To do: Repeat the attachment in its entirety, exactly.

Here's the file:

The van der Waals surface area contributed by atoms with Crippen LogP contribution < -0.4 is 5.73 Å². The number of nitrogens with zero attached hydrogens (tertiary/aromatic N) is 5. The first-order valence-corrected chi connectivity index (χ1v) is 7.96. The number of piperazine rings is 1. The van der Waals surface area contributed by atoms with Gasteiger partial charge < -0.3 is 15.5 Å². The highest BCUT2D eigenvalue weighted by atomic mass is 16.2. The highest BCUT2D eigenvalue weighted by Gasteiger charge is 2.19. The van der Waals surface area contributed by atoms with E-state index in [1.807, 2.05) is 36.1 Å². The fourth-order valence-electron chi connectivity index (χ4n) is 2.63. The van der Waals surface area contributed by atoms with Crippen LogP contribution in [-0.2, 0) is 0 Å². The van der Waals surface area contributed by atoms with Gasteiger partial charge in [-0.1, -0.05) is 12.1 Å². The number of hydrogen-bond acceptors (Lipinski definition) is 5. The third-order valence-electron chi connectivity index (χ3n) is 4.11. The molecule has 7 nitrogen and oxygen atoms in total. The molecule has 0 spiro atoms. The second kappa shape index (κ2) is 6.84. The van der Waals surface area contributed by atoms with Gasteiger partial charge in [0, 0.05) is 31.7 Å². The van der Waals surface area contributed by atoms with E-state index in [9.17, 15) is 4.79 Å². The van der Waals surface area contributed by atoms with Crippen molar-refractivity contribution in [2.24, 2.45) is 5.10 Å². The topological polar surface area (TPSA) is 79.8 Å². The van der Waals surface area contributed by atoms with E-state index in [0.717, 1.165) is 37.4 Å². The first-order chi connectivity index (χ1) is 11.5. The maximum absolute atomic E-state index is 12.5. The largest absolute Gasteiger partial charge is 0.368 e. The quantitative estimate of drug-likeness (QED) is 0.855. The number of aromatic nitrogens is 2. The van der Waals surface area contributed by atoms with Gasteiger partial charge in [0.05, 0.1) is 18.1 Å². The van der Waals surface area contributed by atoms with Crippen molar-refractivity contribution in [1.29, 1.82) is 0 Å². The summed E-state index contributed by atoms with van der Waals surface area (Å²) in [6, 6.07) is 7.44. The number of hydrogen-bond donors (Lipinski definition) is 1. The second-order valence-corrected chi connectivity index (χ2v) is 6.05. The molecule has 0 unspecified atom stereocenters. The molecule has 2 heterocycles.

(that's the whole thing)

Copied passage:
The van der Waals surface area contributed by atoms with Crippen LogP contribution < -0.4 is 5.73 Å². The number of nitrogens with zero attached hydrogens (tertiary/aromatic N) is 5. The first-order valence-corrected chi connectivity index (χ1v) is 7.96. The number of piperazine rings is 1. The van der Waals surface area contributed by atoms with Gasteiger partial charge < -0.3 is 15.5 Å². The highest BCUT2D eigenvalue weighted by atomic mass is 16.2. The highest BCUT2D eigenvalue weighted by Gasteiger charge is 2.19. The van der Waals surface area contributed by atoms with E-state index in [1.807, 2.05) is 36.1 Å². The fourth-order valence-electron chi connectivity index (χ4n) is 2.63. The van der Waals surface area contributed by atoms with Crippen LogP contribution in [-0.2, 0) is 0 Å². The van der Waals surface area contributed by atoms with Gasteiger partial charge in [-0.1, -0.05) is 12.1 Å². The number of hydrogen-bond acceptors (Lipinski definition) is 5. The third-order valence-electron chi connectivity index (χ3n) is 4.11. The molecule has 7 nitrogen and oxygen atoms in total. The molecule has 0 spiro atoms. The second kappa shape index (κ2) is 6.84. The van der Waals surface area contributed by atoms with Gasteiger partial charge in [0, 0.05) is 31.7 Å². The van der Waals surface area contributed by atoms with E-state index in [9.17, 15) is 4.79 Å². The van der Waals surface area contributed by atoms with Crippen molar-refractivity contribution in [2.24, 2.45) is 5.10 Å². The topological polar surface area (TPSA) is 79.8 Å². The van der Waals surface area contributed by atoms with E-state index in [0.717, 1.165) is 37.4 Å². The first-order chi connectivity index (χ1) is 11.5. The maximum absolute atomic E-state index is 12.5. The largest absolute Gasteiger partial charge is 0.368 e. The quantitative estimate of drug-likeness (QED) is 0.855. The number of aromatic nitrogens is 2. The van der Waals surface area contributed by atoms with Gasteiger partial charge in [0.05, 0.1) is 18.1 Å². The van der Waals surface area contributed by atoms with Crippen molar-refractivity contribution in [1.29, 1.82) is 0 Å². The summed E-state index contributed by atoms with van der Waals surface area (Å²) in [6, 6.07) is 7.44. The number of hydrogen-bond donors (Lipinski definition) is 1. The second-order valence-corrected chi connectivity index (χ2v) is 6.05. The molecule has 0 unspecified atom stereocenters. The molecule has 2 heterocycles.